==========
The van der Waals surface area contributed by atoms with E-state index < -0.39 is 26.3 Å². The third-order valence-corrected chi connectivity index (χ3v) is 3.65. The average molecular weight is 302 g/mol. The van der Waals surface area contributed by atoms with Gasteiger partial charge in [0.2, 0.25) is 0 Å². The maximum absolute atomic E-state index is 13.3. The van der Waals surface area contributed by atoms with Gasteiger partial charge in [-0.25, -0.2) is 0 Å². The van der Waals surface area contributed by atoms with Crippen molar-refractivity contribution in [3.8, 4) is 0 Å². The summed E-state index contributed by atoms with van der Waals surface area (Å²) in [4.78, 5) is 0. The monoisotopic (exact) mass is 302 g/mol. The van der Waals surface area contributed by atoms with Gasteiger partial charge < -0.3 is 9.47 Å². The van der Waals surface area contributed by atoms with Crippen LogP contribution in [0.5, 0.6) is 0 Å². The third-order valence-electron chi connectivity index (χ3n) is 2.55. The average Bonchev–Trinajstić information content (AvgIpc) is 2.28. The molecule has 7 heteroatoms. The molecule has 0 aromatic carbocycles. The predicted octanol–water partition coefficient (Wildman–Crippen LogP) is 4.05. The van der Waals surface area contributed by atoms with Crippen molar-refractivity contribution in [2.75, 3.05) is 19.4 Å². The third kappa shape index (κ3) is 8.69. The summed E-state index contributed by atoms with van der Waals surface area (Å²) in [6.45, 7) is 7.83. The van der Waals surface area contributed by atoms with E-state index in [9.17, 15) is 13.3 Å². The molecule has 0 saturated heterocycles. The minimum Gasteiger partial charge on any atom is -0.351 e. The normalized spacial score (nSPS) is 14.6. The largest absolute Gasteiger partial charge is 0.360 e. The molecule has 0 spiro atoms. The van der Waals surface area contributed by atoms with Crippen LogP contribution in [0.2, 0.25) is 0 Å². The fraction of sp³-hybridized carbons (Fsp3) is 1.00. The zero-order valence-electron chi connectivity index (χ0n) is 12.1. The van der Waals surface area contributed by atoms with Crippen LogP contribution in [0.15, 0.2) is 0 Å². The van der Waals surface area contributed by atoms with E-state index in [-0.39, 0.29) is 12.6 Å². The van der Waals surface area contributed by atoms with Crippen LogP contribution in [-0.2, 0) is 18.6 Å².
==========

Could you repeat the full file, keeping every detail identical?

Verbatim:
The van der Waals surface area contributed by atoms with E-state index < -0.39 is 26.3 Å². The third-order valence-corrected chi connectivity index (χ3v) is 3.65. The average molecular weight is 302 g/mol. The van der Waals surface area contributed by atoms with Gasteiger partial charge in [0.2, 0.25) is 0 Å². The maximum absolute atomic E-state index is 13.3. The van der Waals surface area contributed by atoms with Gasteiger partial charge in [-0.25, -0.2) is 0 Å². The van der Waals surface area contributed by atoms with Crippen molar-refractivity contribution in [3.8, 4) is 0 Å². The summed E-state index contributed by atoms with van der Waals surface area (Å²) in [4.78, 5) is 0. The monoisotopic (exact) mass is 302 g/mol. The van der Waals surface area contributed by atoms with Gasteiger partial charge < -0.3 is 9.47 Å². The van der Waals surface area contributed by atoms with Crippen LogP contribution in [0.5, 0.6) is 0 Å². The third-order valence-electron chi connectivity index (χ3n) is 2.55. The average Bonchev–Trinajstić information content (AvgIpc) is 2.28. The molecule has 7 heteroatoms. The molecule has 0 aromatic carbocycles. The predicted octanol–water partition coefficient (Wildman–Crippen LogP) is 4.05. The van der Waals surface area contributed by atoms with Crippen molar-refractivity contribution in [2.75, 3.05) is 19.4 Å². The third kappa shape index (κ3) is 8.69. The summed E-state index contributed by atoms with van der Waals surface area (Å²) in [6.45, 7) is 7.83. The van der Waals surface area contributed by atoms with E-state index in [9.17, 15) is 13.3 Å². The molecule has 0 saturated heterocycles. The minimum Gasteiger partial charge on any atom is -0.351 e. The normalized spacial score (nSPS) is 14.6. The largest absolute Gasteiger partial charge is 0.360 e. The molecule has 0 spiro atoms. The van der Waals surface area contributed by atoms with Crippen LogP contribution in [0.2, 0.25) is 0 Å². The fraction of sp³-hybridized carbons (Fsp3) is 1.00. The zero-order valence-electron chi connectivity index (χ0n) is 12.1. The van der Waals surface area contributed by atoms with Crippen LogP contribution in [0.15, 0.2) is 0 Å². The van der Waals surface area contributed by atoms with E-state index in [-0.39, 0.29) is 12.6 Å². The van der Waals surface area contributed by atoms with Crippen LogP contribution in [-0.2, 0) is 18.6 Å².